First Love ... Then Love First
Sometimes one conversation can change everything.
When I first found out I was going to be a dad, I became a nervous wreck.
My own family didn’t give me much of a blueprint for what healthy parenting looked like, and I wanted to be a dad that I didn’t have growing up.
So I’d been reading whatever I could to compensate, including a particular book that my wife and I were both moved by.
And somehow I got an incredible opportunity to meet with the author of that very book.
As we were sitting at lunch, having a personal conversation about life, faith and fatherhood, what he told me not only put me in my place, but molded how I viewed parenting forever.
“Could I ask you to quit talking for a moment?” he interrupted.
I hadn’t realized how much I had been talking. “Oh, sure,” I replied.
“I keep hearing you say how much you want your kid to have this amazing relationship with you. You’ve been talking for several minutes about how you want him to have a different life than you did growing up, and how much you want him to be a follower of Jesus.”
I nodded. “Absolutely.”
“Those are great things,” he explained, “but they have to come second. What has to come first is him knowing how much you love him. Otherwise, when he fails–and he will -- he won’t come to you with his failures. But if you love him first, he will. And, if the next thing after your love for him is your guidance to follow Jesus, he’ll move past his failures. Does that make sense?”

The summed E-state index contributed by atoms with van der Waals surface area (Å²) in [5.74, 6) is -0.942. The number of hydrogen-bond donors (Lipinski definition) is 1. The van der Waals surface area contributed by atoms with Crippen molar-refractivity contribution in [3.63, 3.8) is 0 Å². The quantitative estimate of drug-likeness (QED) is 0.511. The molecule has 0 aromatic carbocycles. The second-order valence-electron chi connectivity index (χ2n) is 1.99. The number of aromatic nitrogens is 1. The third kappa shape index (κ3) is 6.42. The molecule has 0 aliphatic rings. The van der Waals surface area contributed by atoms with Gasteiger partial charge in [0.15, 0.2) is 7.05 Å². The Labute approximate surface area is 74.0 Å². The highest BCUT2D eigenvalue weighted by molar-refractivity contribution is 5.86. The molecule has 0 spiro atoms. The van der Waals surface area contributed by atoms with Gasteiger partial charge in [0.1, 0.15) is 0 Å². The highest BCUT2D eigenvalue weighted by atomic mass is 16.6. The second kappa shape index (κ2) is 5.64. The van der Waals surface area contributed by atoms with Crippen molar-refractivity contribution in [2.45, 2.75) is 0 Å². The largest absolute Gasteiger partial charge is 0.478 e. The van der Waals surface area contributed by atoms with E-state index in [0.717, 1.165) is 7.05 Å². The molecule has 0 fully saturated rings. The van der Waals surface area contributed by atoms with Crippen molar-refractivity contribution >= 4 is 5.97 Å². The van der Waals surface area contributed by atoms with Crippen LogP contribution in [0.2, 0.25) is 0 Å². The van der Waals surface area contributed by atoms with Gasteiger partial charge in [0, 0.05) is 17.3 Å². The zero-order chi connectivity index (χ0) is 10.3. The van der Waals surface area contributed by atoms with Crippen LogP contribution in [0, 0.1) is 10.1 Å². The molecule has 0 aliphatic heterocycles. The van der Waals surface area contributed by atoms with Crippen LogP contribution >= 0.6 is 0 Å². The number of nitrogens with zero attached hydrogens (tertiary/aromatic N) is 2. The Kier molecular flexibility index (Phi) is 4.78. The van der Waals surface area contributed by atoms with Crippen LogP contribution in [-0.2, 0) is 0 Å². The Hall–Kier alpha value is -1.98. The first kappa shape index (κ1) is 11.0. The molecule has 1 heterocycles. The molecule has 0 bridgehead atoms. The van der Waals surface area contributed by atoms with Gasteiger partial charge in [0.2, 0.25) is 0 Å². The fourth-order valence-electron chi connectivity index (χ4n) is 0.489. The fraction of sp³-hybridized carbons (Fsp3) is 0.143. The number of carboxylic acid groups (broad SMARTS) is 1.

It did. I’m so glad this individual was willing to interrupt and redirect me.
First Love… then love first.
Perhaps you already know that God doesn’t want you to talk with him using impressive phrases.
He wants to have a genuine conversation with you, heart to heart.
Your son or daughter needs to have that same opportunity.
If you lead with love and then follow it with guidance, the winning combination of grace and growth will permeate your home:
- Become profoundly relational: Come across as both a parent and friend, even if they claim you’re only doing it because you have to. Even when teens turn eighteen, don’t abandon the opportunity you have to love and lead them into their next phase of life.
- Seek to understand: Develop a caring curiosity about what your teens are going through. Make them the initial expert, letting them tell their own story without your commentary. Let them know when you have wisdom to offer on the other end, asking for them to be open as you share.
- Accept them as people even if you can’t accept what they’re doing: Authentically explain that there is nothing they could ever do to make you love them any more or any less. Tangibly welcome your teen into your presence through hugs that communicate how glad you are to be with them. It’s an investment that takes time, but it’s worth it.
by Tony Myles
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